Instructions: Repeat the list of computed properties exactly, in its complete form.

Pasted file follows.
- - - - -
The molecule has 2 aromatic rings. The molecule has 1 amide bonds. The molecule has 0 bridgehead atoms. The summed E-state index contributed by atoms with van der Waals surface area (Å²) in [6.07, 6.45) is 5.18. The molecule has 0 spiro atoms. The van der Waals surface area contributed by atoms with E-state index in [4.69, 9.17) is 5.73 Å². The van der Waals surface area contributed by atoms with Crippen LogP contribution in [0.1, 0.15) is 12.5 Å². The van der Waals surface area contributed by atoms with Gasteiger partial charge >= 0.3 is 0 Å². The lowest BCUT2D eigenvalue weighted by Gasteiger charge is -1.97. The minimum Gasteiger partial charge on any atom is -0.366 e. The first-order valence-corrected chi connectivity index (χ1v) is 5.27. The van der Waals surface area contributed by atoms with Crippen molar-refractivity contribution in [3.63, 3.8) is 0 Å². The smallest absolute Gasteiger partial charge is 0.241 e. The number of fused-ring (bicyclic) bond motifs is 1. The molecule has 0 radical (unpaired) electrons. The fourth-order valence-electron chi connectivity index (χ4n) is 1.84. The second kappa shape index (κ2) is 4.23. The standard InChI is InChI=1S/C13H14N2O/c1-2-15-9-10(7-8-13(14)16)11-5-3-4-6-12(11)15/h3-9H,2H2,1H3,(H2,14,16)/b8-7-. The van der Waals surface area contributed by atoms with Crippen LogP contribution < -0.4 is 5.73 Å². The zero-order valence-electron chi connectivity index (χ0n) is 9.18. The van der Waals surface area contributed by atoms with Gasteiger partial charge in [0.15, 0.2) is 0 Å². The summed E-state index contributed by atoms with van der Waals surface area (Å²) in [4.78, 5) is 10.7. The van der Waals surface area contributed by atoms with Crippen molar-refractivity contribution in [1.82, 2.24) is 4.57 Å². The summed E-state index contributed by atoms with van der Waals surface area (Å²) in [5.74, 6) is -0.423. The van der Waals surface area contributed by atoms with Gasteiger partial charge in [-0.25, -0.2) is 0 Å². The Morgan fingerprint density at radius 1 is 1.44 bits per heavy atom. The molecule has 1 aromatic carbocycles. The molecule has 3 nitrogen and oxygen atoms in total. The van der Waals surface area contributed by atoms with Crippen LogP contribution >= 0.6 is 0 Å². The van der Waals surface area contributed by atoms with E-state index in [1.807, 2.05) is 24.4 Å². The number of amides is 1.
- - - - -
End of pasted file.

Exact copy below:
The molecule has 2 aromatic rings. The molecule has 1 amide bonds. The molecule has 0 bridgehead atoms. The summed E-state index contributed by atoms with van der Waals surface area (Å²) in [6.07, 6.45) is 5.18. The molecule has 0 spiro atoms. The van der Waals surface area contributed by atoms with E-state index in [4.69, 9.17) is 5.73 Å². The van der Waals surface area contributed by atoms with Crippen LogP contribution in [0.1, 0.15) is 12.5 Å². The van der Waals surface area contributed by atoms with Gasteiger partial charge >= 0.3 is 0 Å². The lowest BCUT2D eigenvalue weighted by Gasteiger charge is -1.97. The minimum Gasteiger partial charge on any atom is -0.366 e. The first-order valence-corrected chi connectivity index (χ1v) is 5.27. The van der Waals surface area contributed by atoms with Crippen molar-refractivity contribution in [3.63, 3.8) is 0 Å². The smallest absolute Gasteiger partial charge is 0.241 e. The number of fused-ring (bicyclic) bond motifs is 1. The molecule has 0 radical (unpaired) electrons. The fourth-order valence-electron chi connectivity index (χ4n) is 1.84. The second kappa shape index (κ2) is 4.23. The standard InChI is InChI=1S/C13H14N2O/c1-2-15-9-10(7-8-13(14)16)11-5-3-4-6-12(11)15/h3-9H,2H2,1H3,(H2,14,16)/b8-7-. The van der Waals surface area contributed by atoms with Crippen LogP contribution < -0.4 is 5.73 Å². The zero-order valence-electron chi connectivity index (χ0n) is 9.18. The van der Waals surface area contributed by atoms with Gasteiger partial charge in [0.15, 0.2) is 0 Å². The summed E-state index contributed by atoms with van der Waals surface area (Å²) in [4.78, 5) is 10.7. The van der Waals surface area contributed by atoms with Crippen molar-refractivity contribution in [1.82, 2.24) is 4.57 Å². The summed E-state index contributed by atoms with van der Waals surface area (Å²) in [5.74, 6) is -0.423. The van der Waals surface area contributed by atoms with Gasteiger partial charge in [-0.25, -0.2) is 0 Å². The Morgan fingerprint density at radius 1 is 1.44 bits per heavy atom. The molecule has 1 aromatic carbocycles. The molecule has 3 nitrogen and oxygen atoms in total. The van der Waals surface area contributed by atoms with Crippen LogP contribution >= 0.6 is 0 Å². The van der Waals surface area contributed by atoms with E-state index in [1.807, 2.05) is 24.4 Å². The number of amides is 1.